Dear excellent student,
Thanks very much for your interest in applying to do a Ph.D. or M.S. degree with me.
I receive many such inquiries, and apologize that I can't reply thoughtfully to all of them without taking too much time away from my current students. However, I hope your questions are answered below.
Best wishes to you in your application. I look forward to reading it this spring.
Q: Are you accepting new graduate students for next fall?
A: Yes, I am. (But note that admissions offers come from the department's admissions committee, not from me personally.)
Each fall, several new students are accepted whose primary interest is in language and speech processing or machine learning. I tend to interact technically with most of the students in this research area, since we are a cohesive group here and we encourage them to try doing research with different faculty members. (Indeed, that is a requirement of the CS department.)
The CS faculty in language and speech processing like to formally co-advise the new CS students at first, so that they will feel free to work with any of us. Students do not have to choose their dissertation advisor immediately. Some students do arrive with a clear preference for a particular research style or topic, but others prefer some exploration.
I would personally love to have more advisees from groups that are underrepresented in computer science, including women. The department strongly welcomes such applications.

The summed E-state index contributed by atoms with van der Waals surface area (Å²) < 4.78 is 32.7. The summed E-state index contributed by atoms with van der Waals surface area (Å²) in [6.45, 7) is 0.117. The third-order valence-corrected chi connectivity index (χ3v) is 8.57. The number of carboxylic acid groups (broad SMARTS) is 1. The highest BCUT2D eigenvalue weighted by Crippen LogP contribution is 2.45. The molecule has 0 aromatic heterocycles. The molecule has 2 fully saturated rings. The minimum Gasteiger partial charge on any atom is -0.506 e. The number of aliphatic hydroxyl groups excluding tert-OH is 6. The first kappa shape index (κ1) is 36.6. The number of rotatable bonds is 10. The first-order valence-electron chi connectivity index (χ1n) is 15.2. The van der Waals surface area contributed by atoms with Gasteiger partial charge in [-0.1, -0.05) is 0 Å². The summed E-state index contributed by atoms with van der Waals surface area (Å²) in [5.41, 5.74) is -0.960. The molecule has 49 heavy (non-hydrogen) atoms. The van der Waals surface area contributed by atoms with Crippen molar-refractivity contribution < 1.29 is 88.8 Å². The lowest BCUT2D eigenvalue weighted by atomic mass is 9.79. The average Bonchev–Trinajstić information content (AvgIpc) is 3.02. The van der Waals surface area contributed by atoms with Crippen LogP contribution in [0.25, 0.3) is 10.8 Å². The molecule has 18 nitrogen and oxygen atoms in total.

Q: Are you accepting new graduate students for the spring?
A: We rarely do so, but it is possible under special circumstances. You may wish to consult with our department's Graduate Program Coordinator, Zachary Burwell (zburwel1 at jhu dot edu).
Q: How do I apply?
A: The department has a page with about how to apply with some useful answers and links. The actual application is online here. There's a nominal $25 fee and the deadline is the third Friday in December (e.g., December 18, 2015).
Q: What should I talk about in my statement of purpose?
A: I need to figure out: Would you be a great collaborator for me on any of the topics that I'm considering working on next? So it helps to know: What kinds of problems excite you, what abilities/knowledge/experience do you already have, and do you have a track record of success? What would it actually be like to work with you?
Applicants usually describe their goals, interests, work style, preparation, and past projects. Some also outline ideas for future projects.
Prof. Nathan Schneider (my grandstudent) has written an excellent long answer to this question.
Q: What can I do to improve my preparation?
A: You should try to get a solid grounding in the following three areas:
- Machine learning (including fundamental background in probability, statistics, and optimization). Particularly important topics are graphical models and structured prediction, which often require approximate inference. You'll also want experience in designing and implementing deep learning architectures.
- Theory of computation (regular languages and finite-state automata, context-free languages and push-down automata, etc.).
- Linguistic structure (either linguistic or NLP approaches to syntax, phonology, morphology, and/or semantics).
To do this on your own, you will need to read the right books and papers. You may also benefit from looking at university courses that post their slides and assignments online. Finally, there are now MOOCs that teach NLP and ML. (Figuring out what to read can be hard, so I should list some of the best resources here.)
Most important, find a way to do research! You need to start looking at the field as one of its researchers. It's a big playground and it's time to learn the ropes — read papers, try out the equipment, figure out how to play safely, get good at standard tricks, and make up your own tricks.